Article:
Europe

Belgium puts Verviers terror cell suspects on trial

Belgian soldier outside Brussels Palace of Justice during trial of suspects from Verviers. 9 May, 2016. Image copyright Reuters
Image caption Security is tight for the opening of the trial in Brussels

Seven people have gone on trial in Belgium, accused of being part of a group linked to Islamist militants who attacked Paris and Brussels.

Police broke up the cell when they raided a house in Verviers in eastern Belgium in January 2015.

Although 16 suspects have been charged in connection with the cell, nine of them are on the run.

Prosecutors believe the group was run by Abdelhamid Abaaoud, a ringleader of the 13 November attacks in Paris.

He was killed in a shootout in Paris days after the gun and bomb attacks in which 130 people were murdered.

Among those appearing in court on Monday was Marouane El Bali, 26, arrested in the police raid in Verviers on 15 January last year in which two other suspects were killed. Mr El Bali's lawyer said on Monday his client was innocent and had been "in the wrong place at the wrong time".

Image copyright EPA
Image caption The trial is expected to last three weeks

Security was tight for the court appearance, which began in Brussels in Monday morning.

Armed police and soldiers stood guard as the seven defendants were shown into court. They were released from handcuffs and spoke to confirm their names and ages.

Lawyers for two of the suspects complained that they had been unable to speak to them recently because of a strike in Belgian jails. The day's session ended mid-way through Monday afternoon, because of a separate dispute involving security guards who have refused to work overtime.

The raid on the house in Verviers triggered a fierce gun battle between police and those inside. Prosecutors said the group had returned from fighting in Syria and were poised to carry out an attack. A cache of explosives and weapons was found in the building, police said.

Belgium-France terror attacks timeline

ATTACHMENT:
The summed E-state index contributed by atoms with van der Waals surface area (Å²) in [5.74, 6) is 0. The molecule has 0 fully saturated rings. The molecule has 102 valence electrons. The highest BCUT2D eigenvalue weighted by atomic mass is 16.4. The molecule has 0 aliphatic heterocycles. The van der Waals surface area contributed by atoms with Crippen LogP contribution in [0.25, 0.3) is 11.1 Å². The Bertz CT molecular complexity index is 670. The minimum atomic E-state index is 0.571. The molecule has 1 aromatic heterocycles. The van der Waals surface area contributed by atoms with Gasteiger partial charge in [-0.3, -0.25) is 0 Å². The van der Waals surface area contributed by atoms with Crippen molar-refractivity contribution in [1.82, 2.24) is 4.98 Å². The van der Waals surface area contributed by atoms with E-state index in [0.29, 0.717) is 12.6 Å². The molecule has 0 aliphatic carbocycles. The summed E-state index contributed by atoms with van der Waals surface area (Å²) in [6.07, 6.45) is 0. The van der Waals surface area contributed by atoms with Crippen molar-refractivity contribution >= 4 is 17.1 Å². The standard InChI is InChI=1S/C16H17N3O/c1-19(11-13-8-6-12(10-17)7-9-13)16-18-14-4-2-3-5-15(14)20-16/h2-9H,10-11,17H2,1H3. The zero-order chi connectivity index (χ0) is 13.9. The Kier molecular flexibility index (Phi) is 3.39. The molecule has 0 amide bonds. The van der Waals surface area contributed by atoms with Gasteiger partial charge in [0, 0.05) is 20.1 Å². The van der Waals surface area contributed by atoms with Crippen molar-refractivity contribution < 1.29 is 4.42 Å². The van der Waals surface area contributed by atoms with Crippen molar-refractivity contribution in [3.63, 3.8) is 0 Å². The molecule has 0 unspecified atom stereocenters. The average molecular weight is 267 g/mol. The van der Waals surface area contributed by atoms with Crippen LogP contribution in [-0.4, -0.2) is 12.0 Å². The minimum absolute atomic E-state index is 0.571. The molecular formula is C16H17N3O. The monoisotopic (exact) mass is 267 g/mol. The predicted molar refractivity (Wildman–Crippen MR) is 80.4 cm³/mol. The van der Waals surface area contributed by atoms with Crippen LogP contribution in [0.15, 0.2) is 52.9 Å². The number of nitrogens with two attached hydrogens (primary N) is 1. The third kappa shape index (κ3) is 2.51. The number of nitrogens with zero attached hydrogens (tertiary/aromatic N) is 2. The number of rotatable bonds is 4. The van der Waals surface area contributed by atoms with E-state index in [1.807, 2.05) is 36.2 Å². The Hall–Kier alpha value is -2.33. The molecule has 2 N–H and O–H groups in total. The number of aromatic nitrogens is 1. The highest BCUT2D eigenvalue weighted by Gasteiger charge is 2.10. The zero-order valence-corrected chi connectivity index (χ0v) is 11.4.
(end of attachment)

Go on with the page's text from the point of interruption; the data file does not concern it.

• 7 Jan 2015: Brothers Cherif and Said Kouachi murder 12 people in attack on Paris offices of satirical magazine Charlie Hebdo
  • 9 Jan 2015: Amedy Coulibaly kills four Jewish customers and workers at supermarket in Paris. A day earlier he had shot dead a policewoman in Montrouge
  • 15 Jan 2015: Belgian police storm suspected jihadist cell in Verviers, killing two people and arresting a third
  • 13 Nov 2015: Co-ordinated suicide bombings and shootings in Paris leave 130 people dead
  • 18 Nov 2015: Suspected ringleader of Paris attacks, Abdelhamid Abaaoud, is among three people killed in raid on a flat in Paris suburb of Saint Denis
  • 22 March 2016: Two bombs at Brussels airport and another on the Brussels Metro kill 32 people

Paris and Brussels bombers' links uncovered

Two suspects killed in the Verviers raid, Sofiane Amghar and Khalid Ben Larbi, had reportedly travelled to Syria in 2014 to join so-called Islamic State.

The raid came a week after jihadists attacked the offices of satirical magazine Charlie Hebdo in Paris, killing 12 people.

Image copyright EPA
Image caption Police who stormed the house in Verviers came under heavy fire from those inside

Belgian prosecutors say the cell had been planning an attack on police but a French special operations commander told media recently that they had intended to kidnap and murder a high-ranking Belgian official.

Police believe Abdelhamid Abaaoud had been directing the Verviers cell by telephone from Greece.

Four of those appearing in court on Monday - Marouane El Bali, Souhaib El Abdi, Mohamed Arshad and Omar Damache - have been held in custody. The other three have been on bail.

Omar Damache was arrested in Athens last year.

The four in custody are charged with forming a terror organisation. Marouane El Bali is also accused of attempted murder in connection with the police raid. However, his lawyer, Didier De Quevy, said his client had no criminal links with the other accused.

Mr El Bali is from the Molenbeek district of Brussels, as were Abdelhamid Abaaoud and the two men killed in the Verviers raid.

The trial is expected to last for three weeks.

Related Topics